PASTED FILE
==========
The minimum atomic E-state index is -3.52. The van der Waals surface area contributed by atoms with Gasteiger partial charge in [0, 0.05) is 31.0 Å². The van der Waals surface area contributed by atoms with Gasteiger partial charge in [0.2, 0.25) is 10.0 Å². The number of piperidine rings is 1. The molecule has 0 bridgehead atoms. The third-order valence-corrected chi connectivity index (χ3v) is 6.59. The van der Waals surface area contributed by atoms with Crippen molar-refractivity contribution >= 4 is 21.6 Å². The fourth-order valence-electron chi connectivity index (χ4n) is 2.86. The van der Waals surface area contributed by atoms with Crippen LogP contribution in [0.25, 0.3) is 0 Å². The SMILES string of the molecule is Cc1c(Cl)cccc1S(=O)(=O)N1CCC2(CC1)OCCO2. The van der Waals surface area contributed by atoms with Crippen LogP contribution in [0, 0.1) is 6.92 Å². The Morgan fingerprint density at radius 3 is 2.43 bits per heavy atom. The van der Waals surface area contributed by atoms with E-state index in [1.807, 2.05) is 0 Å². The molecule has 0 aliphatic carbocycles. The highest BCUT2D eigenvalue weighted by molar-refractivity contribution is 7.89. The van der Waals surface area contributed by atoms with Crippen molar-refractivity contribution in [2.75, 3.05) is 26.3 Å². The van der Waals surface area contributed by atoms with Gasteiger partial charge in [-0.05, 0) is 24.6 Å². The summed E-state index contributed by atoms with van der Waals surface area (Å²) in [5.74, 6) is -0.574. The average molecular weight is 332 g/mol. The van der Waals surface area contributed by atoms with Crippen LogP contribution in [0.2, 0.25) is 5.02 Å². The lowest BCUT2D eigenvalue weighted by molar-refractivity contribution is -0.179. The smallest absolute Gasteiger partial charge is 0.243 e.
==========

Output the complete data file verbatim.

The minimum atomic E-state index is -3.52. The van der Waals surface area contributed by atoms with Gasteiger partial charge in [0, 0.05) is 31.0 Å². The van der Waals surface area contributed by atoms with Gasteiger partial charge in [0.2, 0.25) is 10.0 Å². The number of piperidine rings is 1. The molecule has 0 bridgehead atoms. The third-order valence-corrected chi connectivity index (χ3v) is 6.59. The van der Waals surface area contributed by atoms with Crippen molar-refractivity contribution >= 4 is 21.6 Å². The fourth-order valence-electron chi connectivity index (χ4n) is 2.86. The van der Waals surface area contributed by atoms with Crippen LogP contribution in [0.25, 0.3) is 0 Å². The SMILES string of the molecule is Cc1c(Cl)cccc1S(=O)(=O)N1CCC2(CC1)OCCO2. The van der Waals surface area contributed by atoms with Crippen LogP contribution in [0, 0.1) is 6.92 Å². The Morgan fingerprint density at radius 3 is 2.43 bits per heavy atom. The van der Waals surface area contributed by atoms with E-state index in [1.807, 2.05) is 0 Å². The molecule has 0 aliphatic carbocycles. The highest BCUT2D eigenvalue weighted by molar-refractivity contribution is 7.89. The van der Waals surface area contributed by atoms with Crippen molar-refractivity contribution in [2.75, 3.05) is 26.3 Å². The van der Waals surface area contributed by atoms with Gasteiger partial charge in [-0.05, 0) is 24.6 Å². The summed E-state index contributed by atoms with van der Waals surface area (Å²) in [5.74, 6) is -0.574. The average molecular weight is 332 g/mol. The van der Waals surface area contributed by atoms with Crippen LogP contribution in [0.2, 0.25) is 5.02 Å². The lowest BCUT2D eigenvalue weighted by molar-refractivity contribution is -0.179. The smallest absolute Gasteiger partial charge is 0.243 e.